In the products arena, it is not every day that foreign law becomes relevant to a domestic lawsuit. When it does, however, it can create confusion and uncertainty amongst the litigants and the court. Although Federal Rule of Civil Procedure 44.1 was created more than 50 years ago to alleviate such confusion and uncertainty, case law over the decades reflects that this goal has not quite been achieved. On June 14, 2018, the Supreme Court of the United Stated added a new wrinkle to this uncertain area of law: a foreign government’s interpretation of its own laws is not binding on a U.S. court faced with the application of that law in its court.
In Animal Science Products, Inc. v. Hebei Welcome Pharmaceutical Co. Ltd., 138 S. Ct. 1865 (2018), a group of U.S. purchasers of vitamin C filed a class action against four Chinese corporations manufacturing and exporting the vitamin to the States. The class alleged the Chinese sellers were fixing the price and quantity of vitamin C in violation of section 1 of the Sherman Act, 15 U.S.C. § 1. In response, the Chinese sellers moved to dismiss on the ground that Chinese law required them to fix the prices and quantities of the products they exported, i.e. they were immune from antitrust liability by their own domestic laws. The Ministry of Commerce of the People’s Republic of China filed an amicus brief in support of the motion and in support of the legal interpretation put forth by the Chinese sellers.
The District Court denied the motion. Following discovery and an unsuccessful motion for summary judgment, a jury found in favor of the class. The Second Circuit Court of Appeals reversed, finding the District Courte erred in denying the Chinese sellers’ motion to dismiss. According to the Second Circuit, “a U.S. court must not embark on a challenge to a foreign government’s official representation.”
The Supreme Court of the United States granted certiorari to resolve the following question: “Is a federal court determining foreign law under Rule 44.1 required to treat as conclusive a submission from the foreign government describing its own law?” The Supreme Court answered no.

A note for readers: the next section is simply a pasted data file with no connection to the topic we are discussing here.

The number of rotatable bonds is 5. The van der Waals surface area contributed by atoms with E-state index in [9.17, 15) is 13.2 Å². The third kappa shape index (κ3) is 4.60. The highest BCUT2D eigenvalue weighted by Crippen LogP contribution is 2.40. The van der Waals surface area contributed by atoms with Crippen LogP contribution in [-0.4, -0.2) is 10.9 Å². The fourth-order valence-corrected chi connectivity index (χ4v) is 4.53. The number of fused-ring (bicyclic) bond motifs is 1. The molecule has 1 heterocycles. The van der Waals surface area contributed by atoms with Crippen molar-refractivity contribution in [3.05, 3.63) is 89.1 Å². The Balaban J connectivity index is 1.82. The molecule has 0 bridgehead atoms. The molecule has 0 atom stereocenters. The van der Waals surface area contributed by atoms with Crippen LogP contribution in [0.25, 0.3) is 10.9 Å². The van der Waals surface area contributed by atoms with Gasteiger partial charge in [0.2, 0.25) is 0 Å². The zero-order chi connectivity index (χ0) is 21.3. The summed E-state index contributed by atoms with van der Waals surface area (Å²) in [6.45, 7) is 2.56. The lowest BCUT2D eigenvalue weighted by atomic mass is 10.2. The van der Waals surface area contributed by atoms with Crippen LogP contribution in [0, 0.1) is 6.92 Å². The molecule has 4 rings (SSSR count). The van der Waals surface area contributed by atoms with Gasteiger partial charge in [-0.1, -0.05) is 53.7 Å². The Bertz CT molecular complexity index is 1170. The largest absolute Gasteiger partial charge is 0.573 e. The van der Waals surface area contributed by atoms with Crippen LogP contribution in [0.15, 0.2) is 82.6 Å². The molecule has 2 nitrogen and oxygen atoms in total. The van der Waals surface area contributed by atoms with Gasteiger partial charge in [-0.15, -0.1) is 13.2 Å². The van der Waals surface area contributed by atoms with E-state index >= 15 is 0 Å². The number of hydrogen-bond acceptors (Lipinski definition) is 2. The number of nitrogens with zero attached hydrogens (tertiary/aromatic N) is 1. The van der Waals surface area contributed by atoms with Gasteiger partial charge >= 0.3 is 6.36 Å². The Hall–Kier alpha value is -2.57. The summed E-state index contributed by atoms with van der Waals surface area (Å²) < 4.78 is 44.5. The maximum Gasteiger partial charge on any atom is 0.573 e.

As the Supreme Court explained, Rule 44.1 does not address the weight to be afforded to a foreign government’s interpretation of its own laws. Instead, the Rule simply states that a court “may consider any relevant material or source, including testimony, whether or not submitted by a party or admissible under the Federal Rules of Evidence.” Fed. R. Civ. P. 44.1 (emphasis added). Accordingly, the Supreme Court said that “in the spirit of international comity,” it is important that a court “carefully consider a foreign state’s views about the meaning of its own laws,” but “a federal court is neither bound to adopt the foreign government’s characterization nor required to ignore other relevant materials” in reaching its own interpretation. The Supreme Court explained:
Given the world’s many and diverse legal systems, and the range of circumstances in which a foreign government’s views may be presented, no single formula or rule will fit all cases in which a foreign government describes its own law. Relevant considerations include the statement’s clarity, thoroughness, and support; its context and purpose; the transparency of the foreign legal system; the role and authority of the entity or official offering the statement; and the statement’s consistency with the foreign government’s past positions.
As this opinion reflects, the rare occasion when foreign law may apply in a domestic product liability case remains a challenge to the litigants and the court. Although the Supreme Court has provided guidelines for the weight to be afforded to a foreign government’s interpretation of its own law, there is by no means any certainty that such an interpretation will be accepted and applied. Litigants proffering a certain interpretation of foreign law in favor of their foreign client should be prepared for an uphill battle.